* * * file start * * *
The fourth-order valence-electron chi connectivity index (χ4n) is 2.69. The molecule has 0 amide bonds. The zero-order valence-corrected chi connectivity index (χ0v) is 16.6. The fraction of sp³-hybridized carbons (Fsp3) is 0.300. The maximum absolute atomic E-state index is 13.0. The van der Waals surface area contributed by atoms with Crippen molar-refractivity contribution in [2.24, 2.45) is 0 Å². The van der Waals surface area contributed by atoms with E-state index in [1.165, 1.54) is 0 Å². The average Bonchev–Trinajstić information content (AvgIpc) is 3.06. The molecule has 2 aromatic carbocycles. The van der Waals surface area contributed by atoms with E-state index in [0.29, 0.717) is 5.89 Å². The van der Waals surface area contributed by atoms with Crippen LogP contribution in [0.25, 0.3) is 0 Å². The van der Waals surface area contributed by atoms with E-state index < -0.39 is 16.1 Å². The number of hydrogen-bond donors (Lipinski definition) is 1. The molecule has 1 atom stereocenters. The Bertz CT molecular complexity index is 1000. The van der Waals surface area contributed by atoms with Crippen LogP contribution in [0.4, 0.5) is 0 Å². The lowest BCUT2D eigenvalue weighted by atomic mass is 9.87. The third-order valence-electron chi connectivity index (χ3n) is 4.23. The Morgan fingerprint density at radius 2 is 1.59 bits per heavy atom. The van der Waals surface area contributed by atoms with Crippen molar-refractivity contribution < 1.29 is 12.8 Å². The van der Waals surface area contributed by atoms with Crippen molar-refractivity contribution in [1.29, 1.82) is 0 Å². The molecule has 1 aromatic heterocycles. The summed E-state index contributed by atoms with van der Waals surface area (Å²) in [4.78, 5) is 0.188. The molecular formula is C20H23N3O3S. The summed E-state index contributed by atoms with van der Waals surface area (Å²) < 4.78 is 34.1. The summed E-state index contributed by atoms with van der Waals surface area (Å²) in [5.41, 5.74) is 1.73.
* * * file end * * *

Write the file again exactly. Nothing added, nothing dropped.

The fourth-order valence-electron chi connectivity index (χ4n) is 2.69. The molecule has 0 amide bonds. The zero-order valence-corrected chi connectivity index (χ0v) is 16.6. The fraction of sp³-hybridized carbons (Fsp3) is 0.300. The maximum absolute atomic E-state index is 13.0. The van der Waals surface area contributed by atoms with Crippen molar-refractivity contribution in [2.24, 2.45) is 0 Å². The van der Waals surface area contributed by atoms with E-state index in [1.165, 1.54) is 0 Å². The average Bonchev–Trinajstić information content (AvgIpc) is 3.06. The molecule has 2 aromatic carbocycles. The van der Waals surface area contributed by atoms with E-state index in [0.29, 0.717) is 5.89 Å². The van der Waals surface area contributed by atoms with Crippen LogP contribution in [0.25, 0.3) is 0 Å². The van der Waals surface area contributed by atoms with E-state index < -0.39 is 16.1 Å². The number of hydrogen-bond donors (Lipinski definition) is 1. The molecule has 1 atom stereocenters. The Bertz CT molecular complexity index is 1000. The van der Waals surface area contributed by atoms with Crippen LogP contribution in [0.4, 0.5) is 0 Å². The lowest BCUT2D eigenvalue weighted by atomic mass is 9.87. The third-order valence-electron chi connectivity index (χ3n) is 4.23. The Morgan fingerprint density at radius 2 is 1.59 bits per heavy atom. The van der Waals surface area contributed by atoms with Crippen molar-refractivity contribution < 1.29 is 12.8 Å². The van der Waals surface area contributed by atoms with Crippen molar-refractivity contribution in [1.29, 1.82) is 0 Å². The molecule has 1 aromatic heterocycles. The summed E-state index contributed by atoms with van der Waals surface area (Å²) in [4.78, 5) is 0.188. The molecular formula is C20H23N3O3S. The summed E-state index contributed by atoms with van der Waals surface area (Å²) < 4.78 is 34.1. The summed E-state index contributed by atoms with van der Waals surface area (Å²) in [5.41, 5.74) is 1.73.